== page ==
THE CLANG AND CLATTER OF CONSTRUCTION on the new Dining Commons has been the background
music on campus this summer, reminding us just how exciting it is to be a part of this University during
an important time in our great history. The Dining Commons project and the upcoming renovation of
the adjacent St. Germain Campus Center will transform our campus by providing the University with a
spectacular hub for student life.
Great students deserve first-class facilities. Accordingly, in
the past decade we have built the Center for the Sciences
and Pharmacy, Southwood Hall, and the Flynn Family
Golden Bear Pavilion. We have also renovated and expanded Sleith Hall and the Blake Law Center, and renovated Herman Hall. However, our prudent investment in
our physical plant—to provide the best living and learning
environment possible—is just part our recipe for success.
Also essential, obviously, is the outstanding teaching and
research that takes place within the walls of our buildings,
enabling Western New England University to attract and
retain the very best faculty and students. The vast majority
of our faculty have earned the Ph.D. or other doctoral/ter-minal degrees, and they are well-suited to prepare students
for success in the classroom and in their careers.
Our rise in excellence over the years was recently rec-
ognized by The Economist magazine, which ranked West-
ern New England University in the top 3 percent of the
colleges and universities among the top 1,275 public and
private U.S. institutions it reviewed. The rankings analyzed
which institutions offered the “best value” for the educa-
tion received. The Economist’s ranking formula utilized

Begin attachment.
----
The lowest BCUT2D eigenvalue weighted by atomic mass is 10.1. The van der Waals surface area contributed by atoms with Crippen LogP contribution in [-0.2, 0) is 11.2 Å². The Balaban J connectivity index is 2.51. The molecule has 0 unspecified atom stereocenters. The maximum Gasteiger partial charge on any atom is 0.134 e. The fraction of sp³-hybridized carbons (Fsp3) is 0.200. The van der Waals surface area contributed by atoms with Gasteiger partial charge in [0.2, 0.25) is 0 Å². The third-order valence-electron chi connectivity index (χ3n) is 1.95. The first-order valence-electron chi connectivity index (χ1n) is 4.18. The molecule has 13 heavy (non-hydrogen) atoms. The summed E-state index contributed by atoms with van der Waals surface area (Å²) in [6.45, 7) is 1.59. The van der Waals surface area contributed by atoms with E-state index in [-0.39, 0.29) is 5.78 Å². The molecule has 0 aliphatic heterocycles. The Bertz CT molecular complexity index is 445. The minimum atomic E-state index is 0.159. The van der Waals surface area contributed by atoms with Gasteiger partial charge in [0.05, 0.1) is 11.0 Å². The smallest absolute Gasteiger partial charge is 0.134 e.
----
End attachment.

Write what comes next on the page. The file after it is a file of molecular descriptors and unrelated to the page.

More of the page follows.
data from the U.S. Department of Education and factored
in how much college students are projected to earn after
graduating versus what they actually earn. Of 114 col-
leges and universities in Massachusetts, the report placed
six institutions from our state in the top 3 percent of “best
value” universities, including Harvard, MIT, and Western
New England University. To be sure, today’s students are
looking for a measurable return on their significant in-
vestment in higher education, and it is no secret that our
graduates are thriving in their fields. In this magazine,
just read the cover feature on Trustee and investment firm
president Janet Johnson Bullard ’69—and take a look at
the Class Notes as well—and you will see why we are so
proud of our alumni and their accomplishments.
In this edition you will also read a feature about our
unique blend of integrated liberal and professional learning
and how this combination of theoretical and applied knowledge helps our talented students flourish in the workforce
of today and tomorrow. Indeed, the Colleges of Arts and Sciences, Business, Engineering, and Pharmacy and the
School of Law have created multidisciplinary and experiential learning opportunities that are normally found at
large institutions. Our students, who enjoy the kind of
personal attention that has come to define Western New
England University (a 12: 1 student to faculty ratio), develop
critical thinking skills that last a lifetime. They are superbly
equipped for the fast-paced changes of the job market.
In the past 10 years we have built Western New England
into a university with a wide range of programs that provide opportunities for collaboration and creative cross-pollinations. While we have become a more comprehensive
institution, we have not sacrificed any of the distinguishing
qualities that characterize us, including an emphasis on
faculty and student relationships and an atmosphere of col-legiality on campus.
Your gifts remain essential to the remarkable momentum we are building at the University. I am very grateful
for your loyalty and generosity. We are accomplishing
great things, and I thank you for playing an important role
in our advancement.
Anthony S. Caprio